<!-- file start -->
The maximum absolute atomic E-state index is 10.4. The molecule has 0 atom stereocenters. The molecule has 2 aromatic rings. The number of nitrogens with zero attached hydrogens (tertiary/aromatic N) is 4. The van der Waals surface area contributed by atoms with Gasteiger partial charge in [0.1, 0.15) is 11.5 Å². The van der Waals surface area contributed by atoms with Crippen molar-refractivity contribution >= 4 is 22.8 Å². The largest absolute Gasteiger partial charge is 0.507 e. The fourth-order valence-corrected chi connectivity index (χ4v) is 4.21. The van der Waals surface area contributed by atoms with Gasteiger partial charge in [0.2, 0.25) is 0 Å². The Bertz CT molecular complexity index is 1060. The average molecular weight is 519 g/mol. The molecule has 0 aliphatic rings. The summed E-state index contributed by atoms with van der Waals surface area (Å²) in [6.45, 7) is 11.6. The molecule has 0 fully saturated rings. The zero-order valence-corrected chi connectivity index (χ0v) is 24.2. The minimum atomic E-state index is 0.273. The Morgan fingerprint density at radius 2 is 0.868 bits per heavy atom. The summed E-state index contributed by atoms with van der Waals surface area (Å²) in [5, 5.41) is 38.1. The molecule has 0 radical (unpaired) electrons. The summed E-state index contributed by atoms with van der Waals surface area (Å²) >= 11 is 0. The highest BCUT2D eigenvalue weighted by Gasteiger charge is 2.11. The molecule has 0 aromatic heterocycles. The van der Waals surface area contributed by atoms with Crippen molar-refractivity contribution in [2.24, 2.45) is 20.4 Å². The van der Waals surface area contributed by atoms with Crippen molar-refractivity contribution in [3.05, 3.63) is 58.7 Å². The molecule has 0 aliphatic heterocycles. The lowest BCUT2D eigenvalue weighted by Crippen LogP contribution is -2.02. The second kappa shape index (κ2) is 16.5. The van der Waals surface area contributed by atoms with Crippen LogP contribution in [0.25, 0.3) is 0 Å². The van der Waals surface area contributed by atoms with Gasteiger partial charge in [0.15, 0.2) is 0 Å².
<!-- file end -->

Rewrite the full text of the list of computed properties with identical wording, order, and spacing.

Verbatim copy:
The maximum absolute atomic E-state index is 10.4. The molecule has 0 atom stereocenters. The molecule has 2 aromatic rings. The number of nitrogens with zero attached hydrogens (tertiary/aromatic N) is 4. The van der Waals surface area contributed by atoms with Gasteiger partial charge in [0.1, 0.15) is 11.5 Å². The van der Waals surface area contributed by atoms with Crippen molar-refractivity contribution >= 4 is 22.8 Å². The largest absolute Gasteiger partial charge is 0.507 e. The fourth-order valence-corrected chi connectivity index (χ4v) is 4.21. The van der Waals surface area contributed by atoms with Gasteiger partial charge in [0.2, 0.25) is 0 Å². The Bertz CT molecular complexity index is 1060. The average molecular weight is 519 g/mol. The molecule has 0 aliphatic rings. The summed E-state index contributed by atoms with van der Waals surface area (Å²) in [6.45, 7) is 11.6. The molecule has 0 fully saturated rings. The zero-order valence-corrected chi connectivity index (χ0v) is 24.2. The minimum atomic E-state index is 0.273. The Morgan fingerprint density at radius 2 is 0.868 bits per heavy atom. The summed E-state index contributed by atoms with van der Waals surface area (Å²) in [5, 5.41) is 38.1. The molecule has 0 radical (unpaired) electrons. The summed E-state index contributed by atoms with van der Waals surface area (Å²) >= 11 is 0. The highest BCUT2D eigenvalue weighted by Gasteiger charge is 2.11. The molecule has 0 aromatic heterocycles. The van der Waals surface area contributed by atoms with Crippen molar-refractivity contribution in [2.24, 2.45) is 20.4 Å². The van der Waals surface area contributed by atoms with Crippen molar-refractivity contribution in [3.05, 3.63) is 58.7 Å². The molecule has 0 aliphatic heterocycles. The lowest BCUT2D eigenvalue weighted by Crippen LogP contribution is -2.02. The second kappa shape index (κ2) is 16.5. The van der Waals surface area contributed by atoms with Crippen LogP contribution in [0.25, 0.3) is 0 Å². The van der Waals surface area contributed by atoms with Gasteiger partial charge in [0.15, 0.2) is 0 Å².